Joining a Queue or Staying Out: Effects of Information Structure and Service Time on Arrival and Staying Out Decisions
AbstractWe study a class of single-server queueing systems with a finite population size, FIFO queue discipline, and no balking or reneging. In contrast to the predominant assumptions of queueing theory of exogenously determined arrivals and steady state behavior, we investigate queueing systems with endogenously determined arrival times and focus on transient rather than steady state behavior. When arrival times are endogenous, the resulting interactive decision process is modeled as a non-cooperative n-person game with complete information. Assuming discrete strategy spaces, the mixed-strategy equilibrium solution for groups of n=20 agents is computed using a Markov chain method. Using a 2 Ã— 2 between-subject design (private vs. public information by short vs. long service time), arrival and staying out decisions are presented and compared to the equilibrium predictions. The results indicate that players generate replicable patterns of behavior that are accounted for remarkably well on the aggregate, but not individual, level by the mixed-strategy equilibrium solution unless congestion is unavoidable and information about group behavior is not provided. Copyright Springer Science + Business Media, Inc. 2005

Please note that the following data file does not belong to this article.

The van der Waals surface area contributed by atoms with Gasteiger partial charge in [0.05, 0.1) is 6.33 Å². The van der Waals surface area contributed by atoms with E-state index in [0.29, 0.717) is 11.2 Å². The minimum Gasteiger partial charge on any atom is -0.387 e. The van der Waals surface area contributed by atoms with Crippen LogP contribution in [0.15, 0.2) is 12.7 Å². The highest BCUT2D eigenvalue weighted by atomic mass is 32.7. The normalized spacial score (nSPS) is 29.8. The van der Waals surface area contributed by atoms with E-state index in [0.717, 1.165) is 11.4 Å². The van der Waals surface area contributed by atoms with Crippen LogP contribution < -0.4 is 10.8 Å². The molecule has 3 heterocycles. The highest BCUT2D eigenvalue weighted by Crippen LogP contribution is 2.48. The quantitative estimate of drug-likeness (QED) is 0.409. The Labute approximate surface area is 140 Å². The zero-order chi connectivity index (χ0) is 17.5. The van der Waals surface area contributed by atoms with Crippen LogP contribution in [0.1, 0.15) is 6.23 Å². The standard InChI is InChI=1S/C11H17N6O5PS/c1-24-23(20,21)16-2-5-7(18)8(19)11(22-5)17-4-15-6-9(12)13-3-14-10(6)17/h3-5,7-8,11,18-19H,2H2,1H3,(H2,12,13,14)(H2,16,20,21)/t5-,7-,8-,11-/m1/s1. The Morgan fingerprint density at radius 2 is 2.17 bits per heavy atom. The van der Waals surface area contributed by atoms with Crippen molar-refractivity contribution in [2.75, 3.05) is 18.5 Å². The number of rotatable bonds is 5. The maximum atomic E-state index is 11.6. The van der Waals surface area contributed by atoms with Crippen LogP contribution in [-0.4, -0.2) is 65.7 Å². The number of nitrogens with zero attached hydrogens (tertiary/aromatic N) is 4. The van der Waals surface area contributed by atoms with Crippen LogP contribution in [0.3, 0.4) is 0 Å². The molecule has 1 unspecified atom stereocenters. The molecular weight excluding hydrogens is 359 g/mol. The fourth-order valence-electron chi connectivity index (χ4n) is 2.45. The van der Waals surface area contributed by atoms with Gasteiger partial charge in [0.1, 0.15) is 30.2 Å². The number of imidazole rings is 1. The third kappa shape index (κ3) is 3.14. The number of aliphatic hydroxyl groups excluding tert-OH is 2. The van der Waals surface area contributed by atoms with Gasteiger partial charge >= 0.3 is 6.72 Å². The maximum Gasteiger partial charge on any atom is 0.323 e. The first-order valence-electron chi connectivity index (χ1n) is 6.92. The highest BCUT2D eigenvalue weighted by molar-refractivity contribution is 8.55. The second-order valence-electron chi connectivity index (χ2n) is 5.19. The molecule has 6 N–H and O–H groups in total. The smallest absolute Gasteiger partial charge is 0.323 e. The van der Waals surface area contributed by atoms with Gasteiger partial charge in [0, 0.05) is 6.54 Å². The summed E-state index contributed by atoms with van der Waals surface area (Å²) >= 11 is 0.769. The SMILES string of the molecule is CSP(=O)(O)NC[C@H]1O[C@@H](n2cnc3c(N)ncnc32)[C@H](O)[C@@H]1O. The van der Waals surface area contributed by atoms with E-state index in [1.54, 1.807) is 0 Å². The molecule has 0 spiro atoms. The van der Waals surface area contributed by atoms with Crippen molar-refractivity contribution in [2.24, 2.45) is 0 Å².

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Bibliographic InfoArticle provided by Springer in its journal Experimental Economics.
Volume (Year): 8 (2005)
Issue (Month): 2 (June)
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Web page: http://www.springerlink.com/link.asp?id=102888
batch queueing; equilibrium solution; experiment; coordination;
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